Andre-Louis had a friend, with quite a different opinion from him, named Philippe de Vilmorin. He had keen eyes for injustice and zeal for change and revolution. He, like many other in that era, particularly disliked the Privileged few, the aristocrats. One morning, Philippe went to Andre-Louis' place, asking him for help. A peasant had been shot to death for hunting in Marquis de La Tour d'Azyr's property, and he left a poor family. Philippe wanted the Marquis to at least take care of that family. But because the Marquis had a reputation of heartlessness, Philippe expected Andre-Louis' godfather to ask it of his friend.

The business ended badly. The young man was provoked into a duel, and, being a seminary student and unskilled in fencing, he died in the hand of Marquis de La Tour d'Azyr.

That's where the story starts. Andre-Louis stubbornly demanded justice, and being turned away by the legal sense of it, he sought justice elsewhere. Like an Antony, he spoke to the people with Philippe's voice, regardless his own belief in politics, and swore chaos and destruction in his heart for the Privileged, his friend's murderer among them.

Being an activist is not a small matter. He ended up being hunted and had to change his identity. He joined a band of travelling actors, took the name Scaramouche, and disappeared. He later learned fencing, and led a school. Later on, he went back to politics, again in the hope of bringing de La Tour d'Azyr to justice.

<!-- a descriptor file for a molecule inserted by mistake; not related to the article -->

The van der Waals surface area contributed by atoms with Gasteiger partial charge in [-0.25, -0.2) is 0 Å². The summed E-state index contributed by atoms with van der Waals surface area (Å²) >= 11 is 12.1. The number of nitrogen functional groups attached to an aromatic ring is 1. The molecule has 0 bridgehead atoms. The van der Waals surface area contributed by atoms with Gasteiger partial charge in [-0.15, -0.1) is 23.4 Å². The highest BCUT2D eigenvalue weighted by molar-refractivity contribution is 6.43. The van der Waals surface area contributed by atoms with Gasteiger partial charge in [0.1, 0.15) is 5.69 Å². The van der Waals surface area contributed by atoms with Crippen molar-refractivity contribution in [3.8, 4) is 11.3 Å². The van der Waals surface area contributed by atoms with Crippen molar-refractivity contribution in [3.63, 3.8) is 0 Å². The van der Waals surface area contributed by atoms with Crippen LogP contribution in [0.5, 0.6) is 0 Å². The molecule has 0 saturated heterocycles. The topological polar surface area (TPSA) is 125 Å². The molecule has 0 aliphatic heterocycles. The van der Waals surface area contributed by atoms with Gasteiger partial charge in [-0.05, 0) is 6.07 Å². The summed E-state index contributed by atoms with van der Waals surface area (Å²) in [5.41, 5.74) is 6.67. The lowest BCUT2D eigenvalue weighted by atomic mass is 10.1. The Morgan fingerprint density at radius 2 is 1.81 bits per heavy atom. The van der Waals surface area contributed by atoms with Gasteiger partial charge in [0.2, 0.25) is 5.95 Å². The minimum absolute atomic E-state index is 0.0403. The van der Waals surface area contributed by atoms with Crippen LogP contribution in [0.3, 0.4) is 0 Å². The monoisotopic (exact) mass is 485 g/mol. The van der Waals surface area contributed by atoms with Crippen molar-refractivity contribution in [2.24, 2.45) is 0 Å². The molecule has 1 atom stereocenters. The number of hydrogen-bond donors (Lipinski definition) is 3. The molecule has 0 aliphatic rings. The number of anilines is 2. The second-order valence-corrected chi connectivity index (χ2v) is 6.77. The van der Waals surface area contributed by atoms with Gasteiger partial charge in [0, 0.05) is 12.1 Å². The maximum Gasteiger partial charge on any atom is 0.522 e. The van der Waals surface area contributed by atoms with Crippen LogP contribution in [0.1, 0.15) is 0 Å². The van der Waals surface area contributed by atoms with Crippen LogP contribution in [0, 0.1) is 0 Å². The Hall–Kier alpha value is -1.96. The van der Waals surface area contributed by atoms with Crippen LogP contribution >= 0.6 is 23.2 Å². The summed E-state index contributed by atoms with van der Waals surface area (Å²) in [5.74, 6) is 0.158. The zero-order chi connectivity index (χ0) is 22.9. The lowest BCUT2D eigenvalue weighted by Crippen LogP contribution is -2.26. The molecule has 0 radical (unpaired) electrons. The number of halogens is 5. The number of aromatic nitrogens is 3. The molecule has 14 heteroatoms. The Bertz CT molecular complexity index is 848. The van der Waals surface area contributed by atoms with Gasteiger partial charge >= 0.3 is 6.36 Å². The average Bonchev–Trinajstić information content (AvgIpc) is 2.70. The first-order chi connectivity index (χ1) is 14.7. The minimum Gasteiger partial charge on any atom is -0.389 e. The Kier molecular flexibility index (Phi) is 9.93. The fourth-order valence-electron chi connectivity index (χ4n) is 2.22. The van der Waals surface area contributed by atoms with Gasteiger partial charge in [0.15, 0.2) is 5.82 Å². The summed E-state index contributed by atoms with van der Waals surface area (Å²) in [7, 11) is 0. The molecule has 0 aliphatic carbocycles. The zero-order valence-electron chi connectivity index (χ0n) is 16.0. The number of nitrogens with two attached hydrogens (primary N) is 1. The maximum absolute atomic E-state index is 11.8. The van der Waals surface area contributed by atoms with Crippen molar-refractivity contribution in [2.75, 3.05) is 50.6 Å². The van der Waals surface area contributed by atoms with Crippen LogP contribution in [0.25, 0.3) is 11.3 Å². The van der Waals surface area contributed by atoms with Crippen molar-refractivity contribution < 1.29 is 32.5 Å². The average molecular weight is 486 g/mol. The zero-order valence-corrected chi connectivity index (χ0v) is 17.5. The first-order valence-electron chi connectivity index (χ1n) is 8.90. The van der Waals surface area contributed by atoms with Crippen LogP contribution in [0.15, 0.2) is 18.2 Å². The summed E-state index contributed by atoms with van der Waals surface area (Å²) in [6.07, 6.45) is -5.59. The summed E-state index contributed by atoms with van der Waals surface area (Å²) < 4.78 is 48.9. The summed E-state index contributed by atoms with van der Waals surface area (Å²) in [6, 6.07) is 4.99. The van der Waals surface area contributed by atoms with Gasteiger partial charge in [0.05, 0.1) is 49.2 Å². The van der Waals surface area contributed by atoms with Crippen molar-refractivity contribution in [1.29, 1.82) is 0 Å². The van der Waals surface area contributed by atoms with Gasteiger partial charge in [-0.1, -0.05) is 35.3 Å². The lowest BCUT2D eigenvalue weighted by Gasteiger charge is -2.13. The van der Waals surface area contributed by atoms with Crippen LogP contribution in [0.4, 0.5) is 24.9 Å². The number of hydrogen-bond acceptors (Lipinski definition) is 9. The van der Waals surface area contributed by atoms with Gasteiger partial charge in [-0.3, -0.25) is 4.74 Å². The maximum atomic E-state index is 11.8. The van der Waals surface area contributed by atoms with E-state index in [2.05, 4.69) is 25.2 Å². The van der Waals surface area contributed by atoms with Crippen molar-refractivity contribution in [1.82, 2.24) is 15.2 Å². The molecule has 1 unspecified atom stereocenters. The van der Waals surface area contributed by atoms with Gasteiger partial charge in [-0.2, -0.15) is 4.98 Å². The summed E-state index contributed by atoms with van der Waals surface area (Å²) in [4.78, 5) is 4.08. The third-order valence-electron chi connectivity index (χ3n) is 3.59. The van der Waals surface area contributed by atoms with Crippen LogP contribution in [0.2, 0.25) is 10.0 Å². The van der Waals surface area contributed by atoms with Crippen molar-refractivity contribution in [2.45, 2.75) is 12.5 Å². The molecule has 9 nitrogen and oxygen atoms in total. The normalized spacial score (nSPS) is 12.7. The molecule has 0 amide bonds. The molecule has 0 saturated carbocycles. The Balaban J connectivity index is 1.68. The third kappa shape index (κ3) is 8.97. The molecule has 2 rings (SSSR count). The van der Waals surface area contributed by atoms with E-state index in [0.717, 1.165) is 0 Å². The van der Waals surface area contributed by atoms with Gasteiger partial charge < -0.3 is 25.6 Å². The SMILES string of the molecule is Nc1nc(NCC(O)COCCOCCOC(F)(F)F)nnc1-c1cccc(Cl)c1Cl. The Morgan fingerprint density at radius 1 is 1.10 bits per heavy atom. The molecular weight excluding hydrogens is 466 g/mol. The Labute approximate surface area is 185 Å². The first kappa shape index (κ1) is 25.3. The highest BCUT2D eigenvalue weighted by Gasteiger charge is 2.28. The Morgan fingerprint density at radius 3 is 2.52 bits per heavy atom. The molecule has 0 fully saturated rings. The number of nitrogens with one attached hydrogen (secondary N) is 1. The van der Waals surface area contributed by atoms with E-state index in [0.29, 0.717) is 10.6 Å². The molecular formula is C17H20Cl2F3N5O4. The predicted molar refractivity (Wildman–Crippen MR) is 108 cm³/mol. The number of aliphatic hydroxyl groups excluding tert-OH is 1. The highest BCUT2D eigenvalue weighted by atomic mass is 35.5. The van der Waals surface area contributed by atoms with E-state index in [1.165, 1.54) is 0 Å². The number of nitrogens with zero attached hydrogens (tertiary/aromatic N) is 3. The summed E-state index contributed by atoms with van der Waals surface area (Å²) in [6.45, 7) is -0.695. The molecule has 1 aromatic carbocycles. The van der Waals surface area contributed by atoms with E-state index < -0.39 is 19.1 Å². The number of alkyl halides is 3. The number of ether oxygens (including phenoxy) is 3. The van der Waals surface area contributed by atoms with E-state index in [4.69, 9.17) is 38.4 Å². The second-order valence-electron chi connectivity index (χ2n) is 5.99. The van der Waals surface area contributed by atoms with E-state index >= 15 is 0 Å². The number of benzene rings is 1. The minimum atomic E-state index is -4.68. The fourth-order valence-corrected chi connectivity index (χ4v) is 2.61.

Let me tell this plainly. This book is not about the even arms of justice. It's not like Monte Cristo where justice was served brilliantly (at least from Dantes' point of view), or Captain Blood, where people got what they deserved (again, from his point of view). Rather, it's about men's search for it, men's struggle for it, despite the vagueness and the imperfection of the people that define it. Andre-Louis never gets his justice. There's no such thing as retaliation. There's no such thing as revolution for the better government, no such thing as perfect society. None. And that's how the story ends.

***

Andre-Louis feels like the younger brother of Captain Blood. The character, the view, the change, are pretty much the same. Their tastes for women are also similar. Aline is pretty much another Arabella, but younger and not so harsh. So, yeah, everything's pretty predictable.

Quentin de Kercadiou is charming. He's a very loving godfather, only he doesn't show it much. He cares so much about his family and friends, although limited affection for anybody beyond that important circle. His love for Andre-Louis under the mask of anger and stubbornness is also touching. And because Andre-Louis loves him all the same, it becomes even sweeter.

The word Scaramouche echoes throughout the book, as Andre-Louis calling himself Scaramouche, for being a smart clown that always runs right before everything turns real bad. A fitting name.

***

Whether I like it or not, is hard to say. But I don't think I will read it again seriously other than to skim it for fun. The plot is pretty, how do you say it, inconclusive, not because it's unfinished, but because it doesn't finish exactly like it should. Like I said, no justice or retaliation, no significant reformation, not even hollistic reconciliation. It's just 'The End'. Ta-da.

But surely I'm glad to finish another Classic Club homework.